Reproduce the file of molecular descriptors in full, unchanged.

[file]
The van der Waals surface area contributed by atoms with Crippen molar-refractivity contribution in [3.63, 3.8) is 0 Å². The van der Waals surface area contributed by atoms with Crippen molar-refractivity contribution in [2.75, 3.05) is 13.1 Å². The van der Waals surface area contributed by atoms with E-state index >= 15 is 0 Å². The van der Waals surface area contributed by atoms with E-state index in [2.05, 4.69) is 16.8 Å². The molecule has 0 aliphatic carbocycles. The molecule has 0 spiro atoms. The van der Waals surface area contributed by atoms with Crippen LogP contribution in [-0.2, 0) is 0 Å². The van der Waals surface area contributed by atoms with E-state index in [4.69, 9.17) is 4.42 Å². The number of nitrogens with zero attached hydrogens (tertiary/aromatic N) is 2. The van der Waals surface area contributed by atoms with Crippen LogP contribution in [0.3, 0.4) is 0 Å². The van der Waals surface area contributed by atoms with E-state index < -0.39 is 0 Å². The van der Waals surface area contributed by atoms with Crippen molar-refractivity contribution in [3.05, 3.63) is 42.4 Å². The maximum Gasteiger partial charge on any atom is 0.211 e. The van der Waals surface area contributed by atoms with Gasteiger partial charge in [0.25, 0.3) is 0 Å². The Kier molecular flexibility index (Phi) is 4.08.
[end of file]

The van der Waals surface area contributed by atoms with Crippen molar-refractivity contribution in [3.63, 3.8) is 0 Å². The van der Waals surface area contributed by atoms with Crippen molar-refractivity contribution in [2.75, 3.05) is 13.1 Å². The van der Waals surface area contributed by atoms with E-state index >= 15 is 0 Å². The van der Waals surface area contributed by atoms with E-state index in [2.05, 4.69) is 16.8 Å². The molecule has 0 aliphatic carbocycles. The molecule has 0 spiro atoms. The van der Waals surface area contributed by atoms with Crippen LogP contribution in [-0.2, 0) is 0 Å². The van der Waals surface area contributed by atoms with E-state index in [4.69, 9.17) is 4.42 Å². The number of nitrogens with zero attached hydrogens (tertiary/aromatic N) is 2. The van der Waals surface area contributed by atoms with Crippen LogP contribution in [0.3, 0.4) is 0 Å². The van der Waals surface area contributed by atoms with E-state index < -0.39 is 0 Å². The van der Waals surface area contributed by atoms with Crippen molar-refractivity contribution in [3.05, 3.63) is 42.4 Å². The maximum Gasteiger partial charge on any atom is 0.211 e. The van der Waals surface area contributed by atoms with Gasteiger partial charge in [0.25, 0.3) is 0 Å². The Kier molecular flexibility index (Phi) is 4.08.